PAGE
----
If you’re really ambitious, you can take it a step further. Instead of sharing your coronavirus diet on social media, collaborate with friends (remotely) on an actual cookbook. Now is also a good time to reach out to family and ask for recipes that have been passed down from generation to generation—the meals you took for granted when we could all eat together, in person—and craft a family cookbook. Photobook platform Blurb offers a variety of photobook and trade book templates that are ideal for cookbooks, starting at $23 for a 24-page, 8 inch by 10 inch hardcover, and going up in price by page or template style from there. The company is also discounting orders by 35 percent through this Friday, March 27.
That’s all I have to say about that.
Yes, this is dark. But drafting a will or updating an existing one doesn’t have to be a morbid process, if you look at it as just another form of personal organization. That’s according to Allison Tait, a law professor who studies trusts, estates, and family law at the University of Richmond. “It’s a good idea for everybody to have a plan, and a good time to think about it,” Tait says. “There’s more free time in the day for many people, and the contextual circumstances of a global pandemic might certainly lead people to think about these things.”
First, you should know what makes something a legally binding document in your state. “If we’re talking about wills, all states have formalities for what we call traditional wills. But pretty much across the board it has to be in writing, it has to be signed by you, and usually you have to have two witnesses,” Tait says. Some states allow for handwritten wills or holographs, but there are even variations on that: In Virginia, where Tait teaches, the entire will would have to be in your handwriting, whereas other states recognize pre-printed documents with a signature.
Online services like LegalZoom can be incredibly helpful for getting an understanding of what you should include in your will, or what standard provisions are, Tait says. (LegalZoom even provides a state-by-state guide for this.) But if you have the resources and the means, or if divvying up your assets might be particularly complicated, it might be worth it to consult a professional estate planner.
The US federal tax filing deadline has been pushed to July 15, 2020. Hooray! But you still shouldn’t wait. For one, your state tax deadline might still be in a couple of weeks (Intuit has a helpful list of the states that have extended the filing deadline thus far). Also, wouldn’t it be great to just get it out of the way?
As with estate planning, whether or not you go with brick-and-mortar or boutique tax prep, or use an online tool like TurboTax or H&R Block, likely depends on the complexity of your financials. “Let’s say you’re somebody that has to file in two states, or you have stock options or restricted stock units and you’re not sure how to account for that, or maybe your spouse has a side business,” says George Dimov, who runs an accounting firm in San Francisco. “Most of the clients we have are forced by the burden of the extremely complicated tax code in the US. We’re not doing W2-only returns here.” For millions of other Americans, online services will get the job done.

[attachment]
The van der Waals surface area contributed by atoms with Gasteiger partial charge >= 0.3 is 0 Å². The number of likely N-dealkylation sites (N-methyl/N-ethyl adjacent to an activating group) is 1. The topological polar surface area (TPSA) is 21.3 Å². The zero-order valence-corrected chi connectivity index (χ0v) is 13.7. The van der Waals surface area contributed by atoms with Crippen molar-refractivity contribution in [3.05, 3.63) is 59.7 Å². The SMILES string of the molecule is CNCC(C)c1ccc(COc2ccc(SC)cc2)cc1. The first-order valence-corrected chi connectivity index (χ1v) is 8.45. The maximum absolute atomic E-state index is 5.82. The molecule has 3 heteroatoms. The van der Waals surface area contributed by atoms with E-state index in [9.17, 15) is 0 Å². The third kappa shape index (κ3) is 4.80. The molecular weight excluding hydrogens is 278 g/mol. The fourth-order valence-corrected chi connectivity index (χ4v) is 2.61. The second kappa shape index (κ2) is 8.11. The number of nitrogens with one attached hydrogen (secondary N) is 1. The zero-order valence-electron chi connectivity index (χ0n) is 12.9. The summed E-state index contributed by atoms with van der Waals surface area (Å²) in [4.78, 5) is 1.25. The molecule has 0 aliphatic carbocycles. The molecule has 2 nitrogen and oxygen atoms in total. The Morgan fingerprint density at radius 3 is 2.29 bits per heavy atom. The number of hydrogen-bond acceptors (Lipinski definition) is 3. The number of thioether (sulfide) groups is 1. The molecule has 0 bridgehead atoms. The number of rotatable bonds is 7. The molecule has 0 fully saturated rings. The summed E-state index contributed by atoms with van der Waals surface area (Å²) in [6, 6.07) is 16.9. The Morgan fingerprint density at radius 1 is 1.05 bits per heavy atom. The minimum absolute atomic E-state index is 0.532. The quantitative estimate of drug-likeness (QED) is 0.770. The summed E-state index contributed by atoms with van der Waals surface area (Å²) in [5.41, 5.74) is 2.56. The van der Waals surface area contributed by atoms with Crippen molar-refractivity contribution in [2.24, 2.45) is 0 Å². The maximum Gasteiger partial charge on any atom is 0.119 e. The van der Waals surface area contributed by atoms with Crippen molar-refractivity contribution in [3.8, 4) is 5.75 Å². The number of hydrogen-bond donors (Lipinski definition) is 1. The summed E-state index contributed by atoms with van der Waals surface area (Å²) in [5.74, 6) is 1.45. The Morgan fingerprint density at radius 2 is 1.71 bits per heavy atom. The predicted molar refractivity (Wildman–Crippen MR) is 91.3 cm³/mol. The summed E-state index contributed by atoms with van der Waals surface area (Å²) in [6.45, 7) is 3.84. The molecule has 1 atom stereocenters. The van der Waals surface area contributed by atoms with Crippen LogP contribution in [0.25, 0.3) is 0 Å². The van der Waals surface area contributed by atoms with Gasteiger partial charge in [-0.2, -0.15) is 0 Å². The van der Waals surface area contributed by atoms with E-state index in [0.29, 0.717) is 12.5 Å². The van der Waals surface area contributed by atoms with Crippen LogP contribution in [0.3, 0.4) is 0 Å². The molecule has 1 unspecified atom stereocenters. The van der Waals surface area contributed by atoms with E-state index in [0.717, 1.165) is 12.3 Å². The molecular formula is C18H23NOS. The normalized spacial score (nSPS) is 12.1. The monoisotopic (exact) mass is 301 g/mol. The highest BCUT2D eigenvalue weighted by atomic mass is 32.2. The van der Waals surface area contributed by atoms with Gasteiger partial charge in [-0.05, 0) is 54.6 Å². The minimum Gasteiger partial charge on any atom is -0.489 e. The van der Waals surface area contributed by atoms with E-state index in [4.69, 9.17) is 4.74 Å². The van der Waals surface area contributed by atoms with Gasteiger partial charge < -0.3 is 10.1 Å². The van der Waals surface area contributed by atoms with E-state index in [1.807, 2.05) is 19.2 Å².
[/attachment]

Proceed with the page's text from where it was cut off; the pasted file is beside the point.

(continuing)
But don’t accidentally pay more than you have to: An investigative report from ProPublica last month revealed that more than 14 million people were tricked into paying for online tax software last year when they actually qualified for the IRS’s Free File option. TurboTax may be spamming your inbox, as it is certainly doing to mine, but don’t fall for it if you can file for free.
Alright, enough death-and-taxes talk. You might not be able to attend meet-ups, host a neighborhood block party, or support local restaurants and cafes in person, but there’s a lot you can do from the comfort of your couch to help your community.
Nextdoor has morphed from an app filled with FUD and ever-present Ring ads to a place where neighbors are exchanging rolls of toilet paper, sharing job resources, and offering to go food shopping for senior citizens. Open-source communities on Facebook and Slack have been sharing design ideas and sourcing materials for masks for medical workers (though it’s important to point out that the efficacy of these designs is unknown in many cases). The New Yorker writer Helen Rosner has been sharing links for merchandise from local restaurants, cafes, and bakeries that are in precarious situations right now; while in San Francisco, websites like SaveOurFaves let you buy gift certificates for future use. A pandemic is a terrifying thing, but as Rebecca Solnit wrote in “A Paradise Built in Hell”, our response to it gives us a glimpse of “who else we ourselves may be and what else our society could become.”
- Gear and tips to help you get through a pandemic
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- Everything you need to know about coronavirus testing
- Don’t go down a coronavirus anxiety spiral
- How is the virus spread? (And other Covid-19 FAQs, answered)
- Read all of our coronavirus coverage here